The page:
Update: Robert Schmunk reports on Wednesday, that it turns out there are three eyases on the nest. One is less developed than the other two, and thus harder to see.
Although one had to be patient Tuesday night, two eyasses were visible at the St. John the Divine nest. They should be easier to see with each passing day. The mother spent most of the evening off the nest, either on the Archangel Gabriel or on St. Luke's Hospital.
Tonight the feeding didn't take place until 8:15! Just as it was getting dark. The mother looked to be feeding two positions, which is a good sign for a healthy nest.
It was great to finally see very brief glimpse of an eyass at St. John. This weekend, the city should be a fun place to hawk watch. So many nests, so little time.
Both Robert and James have had reports on their blogs about signs of the St. John the Divine nest hatching, earlier this week. Once I hear a report like this of a nest hatching, I have to travel to see what's up.
The nest is behind the shoulder's of St. Andrew and is very deep. Every year it seems to get deeper, too. This makes it hard to see the young eyasses. We can see the feeding, and we can see the slices (poops), but we can't see the young birds. On Saturday, I positively knew they had hatched but couldn't see them. Once they get bigger, we'll be able to see them and count how many there are. But not now...
The bare spot on the mother's chest is her brood patch. You almost never see it, but the wind was "just right".
I finally got a chance to visit St. John the Divine on Sunday. The St. John the Divine Red-tailed Hawk pair go into stealth mode when they nest. The nest allows either parent to completely hide on the nest and the the parent who is off the nest usually stays hidden before the eggs hatch.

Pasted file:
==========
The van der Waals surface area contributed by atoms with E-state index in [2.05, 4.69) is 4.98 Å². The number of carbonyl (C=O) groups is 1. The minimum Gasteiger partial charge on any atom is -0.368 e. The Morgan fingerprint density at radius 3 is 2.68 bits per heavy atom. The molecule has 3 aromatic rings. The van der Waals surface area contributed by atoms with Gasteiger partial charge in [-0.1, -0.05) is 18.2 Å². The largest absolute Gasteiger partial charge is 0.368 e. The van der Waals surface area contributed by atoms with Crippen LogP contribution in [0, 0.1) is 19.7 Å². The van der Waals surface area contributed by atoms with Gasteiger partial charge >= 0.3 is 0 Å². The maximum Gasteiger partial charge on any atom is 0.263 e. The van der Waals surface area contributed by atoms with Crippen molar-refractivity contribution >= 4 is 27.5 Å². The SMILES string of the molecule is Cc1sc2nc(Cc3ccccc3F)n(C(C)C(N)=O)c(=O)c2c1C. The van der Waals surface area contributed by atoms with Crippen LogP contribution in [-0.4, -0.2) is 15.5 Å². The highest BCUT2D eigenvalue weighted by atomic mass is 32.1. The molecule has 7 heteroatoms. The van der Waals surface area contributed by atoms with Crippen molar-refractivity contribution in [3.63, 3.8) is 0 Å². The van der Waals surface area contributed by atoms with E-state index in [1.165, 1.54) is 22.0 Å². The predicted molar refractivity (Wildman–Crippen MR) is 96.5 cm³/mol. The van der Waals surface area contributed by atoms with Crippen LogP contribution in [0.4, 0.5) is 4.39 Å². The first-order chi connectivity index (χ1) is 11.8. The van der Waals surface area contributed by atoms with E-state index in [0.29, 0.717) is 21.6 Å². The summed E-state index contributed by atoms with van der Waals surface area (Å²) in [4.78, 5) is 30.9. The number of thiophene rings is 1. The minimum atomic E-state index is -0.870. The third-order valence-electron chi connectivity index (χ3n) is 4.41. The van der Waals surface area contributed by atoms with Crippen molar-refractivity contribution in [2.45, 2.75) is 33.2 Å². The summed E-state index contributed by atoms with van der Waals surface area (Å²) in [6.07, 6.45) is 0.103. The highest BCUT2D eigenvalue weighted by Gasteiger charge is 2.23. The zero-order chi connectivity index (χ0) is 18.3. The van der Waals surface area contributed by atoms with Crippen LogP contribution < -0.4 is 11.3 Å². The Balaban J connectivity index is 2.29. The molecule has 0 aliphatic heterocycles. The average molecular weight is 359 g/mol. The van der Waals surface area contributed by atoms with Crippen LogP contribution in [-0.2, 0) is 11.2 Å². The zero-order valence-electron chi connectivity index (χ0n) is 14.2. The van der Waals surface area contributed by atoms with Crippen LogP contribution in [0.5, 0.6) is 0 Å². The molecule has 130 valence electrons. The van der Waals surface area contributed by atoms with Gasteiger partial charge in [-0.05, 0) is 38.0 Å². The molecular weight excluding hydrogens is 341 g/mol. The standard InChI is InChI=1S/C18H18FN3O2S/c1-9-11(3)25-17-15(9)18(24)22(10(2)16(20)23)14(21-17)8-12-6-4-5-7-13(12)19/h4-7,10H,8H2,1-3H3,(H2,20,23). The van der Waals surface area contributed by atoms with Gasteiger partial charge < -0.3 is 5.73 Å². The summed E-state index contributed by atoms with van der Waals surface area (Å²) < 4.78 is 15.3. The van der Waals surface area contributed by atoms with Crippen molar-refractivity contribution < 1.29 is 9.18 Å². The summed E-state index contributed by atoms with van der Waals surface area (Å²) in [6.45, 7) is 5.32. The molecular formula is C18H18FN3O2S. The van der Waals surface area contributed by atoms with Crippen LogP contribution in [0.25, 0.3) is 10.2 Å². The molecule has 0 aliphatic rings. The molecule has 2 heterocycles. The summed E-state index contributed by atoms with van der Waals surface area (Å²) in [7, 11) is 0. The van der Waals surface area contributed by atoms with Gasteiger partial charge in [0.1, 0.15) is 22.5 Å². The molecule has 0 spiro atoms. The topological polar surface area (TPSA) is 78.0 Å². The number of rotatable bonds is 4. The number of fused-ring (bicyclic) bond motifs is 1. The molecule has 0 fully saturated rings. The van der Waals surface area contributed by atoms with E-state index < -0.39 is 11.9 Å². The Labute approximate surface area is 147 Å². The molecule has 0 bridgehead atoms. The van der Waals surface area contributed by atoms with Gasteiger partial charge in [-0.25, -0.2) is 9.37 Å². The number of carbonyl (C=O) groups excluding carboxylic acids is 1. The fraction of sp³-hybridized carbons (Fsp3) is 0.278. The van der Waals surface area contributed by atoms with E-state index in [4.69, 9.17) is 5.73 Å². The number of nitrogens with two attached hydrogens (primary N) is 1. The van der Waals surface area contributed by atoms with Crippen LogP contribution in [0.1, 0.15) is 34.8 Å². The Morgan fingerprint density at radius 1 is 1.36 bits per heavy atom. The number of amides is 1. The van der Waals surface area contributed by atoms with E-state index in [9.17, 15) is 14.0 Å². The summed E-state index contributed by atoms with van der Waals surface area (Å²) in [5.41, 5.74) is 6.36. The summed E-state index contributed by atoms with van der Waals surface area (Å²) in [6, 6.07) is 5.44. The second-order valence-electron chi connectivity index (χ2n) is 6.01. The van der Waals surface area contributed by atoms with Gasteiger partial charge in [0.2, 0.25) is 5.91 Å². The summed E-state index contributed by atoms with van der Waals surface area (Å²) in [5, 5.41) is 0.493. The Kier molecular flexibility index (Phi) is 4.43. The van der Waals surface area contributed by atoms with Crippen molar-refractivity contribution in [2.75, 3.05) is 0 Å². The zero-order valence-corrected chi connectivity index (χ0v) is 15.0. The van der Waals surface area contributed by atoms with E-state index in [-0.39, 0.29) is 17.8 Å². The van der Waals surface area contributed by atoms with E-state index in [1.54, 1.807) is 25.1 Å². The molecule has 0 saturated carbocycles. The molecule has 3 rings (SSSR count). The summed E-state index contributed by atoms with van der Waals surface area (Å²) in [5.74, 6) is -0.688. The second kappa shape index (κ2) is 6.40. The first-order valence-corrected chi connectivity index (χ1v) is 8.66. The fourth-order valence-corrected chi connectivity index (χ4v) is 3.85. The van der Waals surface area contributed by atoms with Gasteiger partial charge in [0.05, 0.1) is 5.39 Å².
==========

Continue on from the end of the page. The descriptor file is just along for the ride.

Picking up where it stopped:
I spent an hour and half at the nest and only got to see the parents for about a half minute during an exchange.
The evening at the Cathedral started with the adult male up on the eastern side of the building. He was in an area that protected him against the attacks of a pair of American Kestrels. Eventually, he took off towards Manhattan Avenue and 110th with an American Kestrel in tow.
I went on a walk through Morningside Park to find the fledgling expecting to find it in a tree. However, I took a look back at the Cathedral just in case from the ballfields, and much to my surprise, I saw the fledgling sitting on the nest!
It was eating. I guess the nest must be a safe place to eat with the two Kestrels being so aggressive. After eating the fledgling then made a number of stops, being harassed by either Kestrels, Robins or Jays the whole time. The stops included trees in Morningside Park, trees on Morningside Drive, the Cathedral School, and eventually somewhere in the Cathedral grounds.
The fledgling at St. John flew from a St. Luke's rooftop, over to the top of a large arch on the Cathedral. It then went to a high platform before landing on a few of the finials. It eventually landed inside a section of a fancy section of a finial. This seems to solve a mystery of a few nights ago, where the fledgling seemed to disappear into thin air.